The designer, of course, was Ben Chmura, whose shark-inspired suit earned scathing remarks from the judges. Ben called us up from his Tampa, Fla. home to chat about his experience on the show.
ENTERTAINMENT WEEKLY: How are you feeling today, Ben?
BEN CHMURA: I have to be honest, it’s a little numbing. To actually be able to watch the episode with friends and get their reactions — it’s been a little weird. I had to turn my phone off last night just because it was going crazy. So I just need a little down time. I’ve been relaxing all morning. It’s been nice.
Let’s talk about your shark suit, which didn’t go over too well last night. Where did the concept come from?
For me, water was just too ambiguous. So the idea of doing something water-related, a shark — for some reason that was the first animal that popped into my head. The other thing is, my model, Alison, has those very angular facial features, so once I thought of the shark concept, I was like, ‘Well, Alison would really work for that.’ To me, the shark is an animal that demands attention, and my look definitely demanded attention, just not in the way that I wanted. But I stand by the concept. I think the concept is interesting.
It was, but the judges, especially Michael Kors, seemed offended by it. Did it feel that way when you were defending it?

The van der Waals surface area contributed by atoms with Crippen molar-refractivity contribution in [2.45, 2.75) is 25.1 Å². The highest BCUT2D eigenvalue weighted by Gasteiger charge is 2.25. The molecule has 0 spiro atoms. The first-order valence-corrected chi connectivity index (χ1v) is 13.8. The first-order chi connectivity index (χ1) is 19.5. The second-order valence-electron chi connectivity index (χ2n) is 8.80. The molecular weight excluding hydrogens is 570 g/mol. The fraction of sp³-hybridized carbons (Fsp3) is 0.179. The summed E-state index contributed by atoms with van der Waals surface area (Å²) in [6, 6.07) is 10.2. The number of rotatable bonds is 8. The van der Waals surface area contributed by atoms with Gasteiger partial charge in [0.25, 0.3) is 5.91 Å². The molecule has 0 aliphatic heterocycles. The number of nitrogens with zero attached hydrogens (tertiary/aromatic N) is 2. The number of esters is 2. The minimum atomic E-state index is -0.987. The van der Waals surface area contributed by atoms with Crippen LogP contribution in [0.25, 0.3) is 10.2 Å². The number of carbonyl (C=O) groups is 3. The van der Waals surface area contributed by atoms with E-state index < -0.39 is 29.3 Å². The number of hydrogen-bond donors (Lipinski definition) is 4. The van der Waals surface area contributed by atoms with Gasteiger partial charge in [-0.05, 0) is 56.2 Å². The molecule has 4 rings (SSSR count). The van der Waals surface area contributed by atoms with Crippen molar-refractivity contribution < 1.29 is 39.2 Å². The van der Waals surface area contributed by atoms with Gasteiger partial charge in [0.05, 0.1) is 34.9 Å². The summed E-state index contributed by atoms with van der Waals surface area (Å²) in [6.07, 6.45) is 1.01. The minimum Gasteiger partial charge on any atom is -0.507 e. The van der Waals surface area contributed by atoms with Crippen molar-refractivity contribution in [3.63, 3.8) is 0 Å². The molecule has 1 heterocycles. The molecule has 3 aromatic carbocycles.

[Laughs] Yeah, during the judging, there were a lot of things that they were all individually offended by. It was actually really funny for me to watch it now because obviously a lot more is said than what is shown on TV. Like, they made a comment about how much room was in the crotch of the pants. It was a little off-color.
Oh, the thing about the model looking like she had balls? That’s on the Lifetime site.
Oh, is it on Lifetime? Oh, great. I haven’t had a chance to see that yet. So it’s all out there now.
Maybe I shouldn’t have told you.
[Laughs] No, no, no. It’s funny. It’s an interesting experience. You’re in front of these judges, but to have somebody like Roland Mouret, who’s a legend, say these things to you, it’s very nerve-wracking. It’s not the first impression you want to make with somebody like him. I will say that he’s a very, very nice gentleman and he did come up to me afterward and say that he was sorry he had to say those things. He told me to never stop doing what I do.
What do you think went wrong with your design?
There were a lot of things that went wrong and I will never deny that. Like, the jockstrap idea — a lot of my fellow designers thought it was interesting to incorporate swimwear lines into a pant because it created that SCUBA idea. Tim liked the [shark teeth] buttons and of course the judges hated them. [Laughs] The fit of the jacket, that was totally all on me because I sewed a couple of the panels upside down. By the time I realized it, I had already done all the detailing, all the top-stitching, and constructed the entire body. So at that point, there was no time go back and fix that plus finish everything else that I had to do. Between fabric choice, the decision to make three pieces, and the fit issue, which started immediately with the pant, there were a lot of red lights. And I completely ignored them and decided that I was going to finish this look if it killed me. And that’s what I did. I got it to the point where I could send it down the runway and my model was fully clothed. [Laughs]